If you have put anytime into reading about or trading the market, I am sure you would have heard the expression “Buy and Hold”. It is one of the most simple trading strategies, but has given some of the greatest returns.

If we narrow this down, using this strategy on index funds rather than stock picking can prove to be a great way to earn some interest on your money. Here’s why.

You Cannot Time the Market

Timing the market is one of the toughest things to do. In fact, the greatest investor of our generation, Warren Buffett, had this to say, “We haven’t the faintest idea what the stock market is going to do when it opens on Monday — we never have.” He has always lived by the phrase, “Time in the market beats timing the market.” Below is an excellent example of how true this can be.

Red Line – represents the growth of $1 invested from 1980 – 2019 if you bought US stocks at the official end date of a recession and sold at the official start date of the next recession.

Black Line – represents the growth of $1 if you simply bought and left the investment alone across the same time period.

As you can see, the black line (Buy and Hold) returned nearly 2.5x more than trying to time the market.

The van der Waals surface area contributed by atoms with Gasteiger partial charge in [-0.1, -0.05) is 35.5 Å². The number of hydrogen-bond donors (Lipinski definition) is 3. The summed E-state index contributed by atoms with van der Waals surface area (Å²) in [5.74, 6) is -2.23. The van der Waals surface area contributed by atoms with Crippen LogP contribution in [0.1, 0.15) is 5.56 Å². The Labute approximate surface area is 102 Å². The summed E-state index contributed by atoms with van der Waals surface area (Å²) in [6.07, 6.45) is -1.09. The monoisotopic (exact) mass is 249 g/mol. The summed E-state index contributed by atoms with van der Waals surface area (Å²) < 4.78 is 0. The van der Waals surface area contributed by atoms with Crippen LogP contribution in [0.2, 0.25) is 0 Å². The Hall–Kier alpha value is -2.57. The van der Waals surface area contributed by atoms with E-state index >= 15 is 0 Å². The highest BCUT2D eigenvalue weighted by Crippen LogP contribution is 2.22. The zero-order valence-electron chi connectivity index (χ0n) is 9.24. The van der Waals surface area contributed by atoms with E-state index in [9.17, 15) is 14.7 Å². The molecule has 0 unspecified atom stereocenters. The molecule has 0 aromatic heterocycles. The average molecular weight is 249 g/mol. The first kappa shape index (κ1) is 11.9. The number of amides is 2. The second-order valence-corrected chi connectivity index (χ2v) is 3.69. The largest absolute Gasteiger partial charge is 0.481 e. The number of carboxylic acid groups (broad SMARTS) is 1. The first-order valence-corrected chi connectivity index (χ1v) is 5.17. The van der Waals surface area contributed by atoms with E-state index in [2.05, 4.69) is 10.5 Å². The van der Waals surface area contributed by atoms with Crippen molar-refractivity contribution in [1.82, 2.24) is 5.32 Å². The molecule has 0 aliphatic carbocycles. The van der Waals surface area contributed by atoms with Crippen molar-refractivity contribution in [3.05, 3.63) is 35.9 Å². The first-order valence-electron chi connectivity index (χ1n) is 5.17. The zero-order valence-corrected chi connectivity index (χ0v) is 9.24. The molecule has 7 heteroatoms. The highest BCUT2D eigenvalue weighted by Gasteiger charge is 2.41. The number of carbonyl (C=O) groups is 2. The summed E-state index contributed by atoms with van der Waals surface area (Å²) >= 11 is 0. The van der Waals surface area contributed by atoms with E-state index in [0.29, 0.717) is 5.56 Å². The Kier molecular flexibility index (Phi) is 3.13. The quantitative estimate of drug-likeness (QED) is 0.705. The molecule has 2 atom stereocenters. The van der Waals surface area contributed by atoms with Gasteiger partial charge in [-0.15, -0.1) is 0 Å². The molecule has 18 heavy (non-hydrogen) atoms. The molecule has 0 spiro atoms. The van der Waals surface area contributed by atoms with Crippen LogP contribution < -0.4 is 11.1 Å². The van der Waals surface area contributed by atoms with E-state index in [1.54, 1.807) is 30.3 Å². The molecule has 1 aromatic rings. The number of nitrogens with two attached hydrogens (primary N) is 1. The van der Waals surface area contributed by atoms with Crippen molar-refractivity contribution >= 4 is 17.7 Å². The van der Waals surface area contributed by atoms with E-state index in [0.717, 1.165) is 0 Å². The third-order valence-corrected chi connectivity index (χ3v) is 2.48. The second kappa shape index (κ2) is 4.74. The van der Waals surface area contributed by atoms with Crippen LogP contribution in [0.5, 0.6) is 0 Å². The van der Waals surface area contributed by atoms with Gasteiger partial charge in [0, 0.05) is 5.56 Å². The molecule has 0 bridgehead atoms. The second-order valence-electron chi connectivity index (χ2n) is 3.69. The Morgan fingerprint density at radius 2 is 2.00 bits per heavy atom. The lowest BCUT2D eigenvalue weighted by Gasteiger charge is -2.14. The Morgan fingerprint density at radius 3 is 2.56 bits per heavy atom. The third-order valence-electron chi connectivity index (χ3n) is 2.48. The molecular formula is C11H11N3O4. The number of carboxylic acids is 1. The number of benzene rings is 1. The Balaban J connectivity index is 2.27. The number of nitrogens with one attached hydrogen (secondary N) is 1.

So, you can clearly see the benefit of sitting through those tougher market conditions. Even someone with the experience of Buffett does the same. This is so much more important for someone who is using the market as a secondary way to build wealth.

Trying to “time the market” is a seriously dangerous way to harm your returns if you are in for the long haul. After all, if you buy today or next month, how much difference will that play when you come back to your investment in 10 or 20 years?

Index Beats Stock Picking

Once again, if the market is a passive way for you to increase your savings and wealth (rather than it being your main focus), index funds will pay greater than individual stock picking.

Diversify across several economies and sectors. The US offers the S&P500 and Nasdaq. The UK offers FTSE100. You could also move into sector focused indexes such as the Russell 3000 Growth Index.

Individual stock picking should be a minority in your portfolio.


Wealth is not made overnight. If we go back to the great example of Mr Buffett, his wealth grow by compounding the gains he made.

  • 21 years old – $20k
  • 30 years old – $1M
  • 37 years old – $10M
  • 47 years old – $67M
  • 56 years old – $1.4B
  • 66 years old – $17B
  • 91 years old – $91B

Be patient with the market. Slowly contribute to it with money you can put aside each month. But most importantly, “buy and hold” on smart investments.

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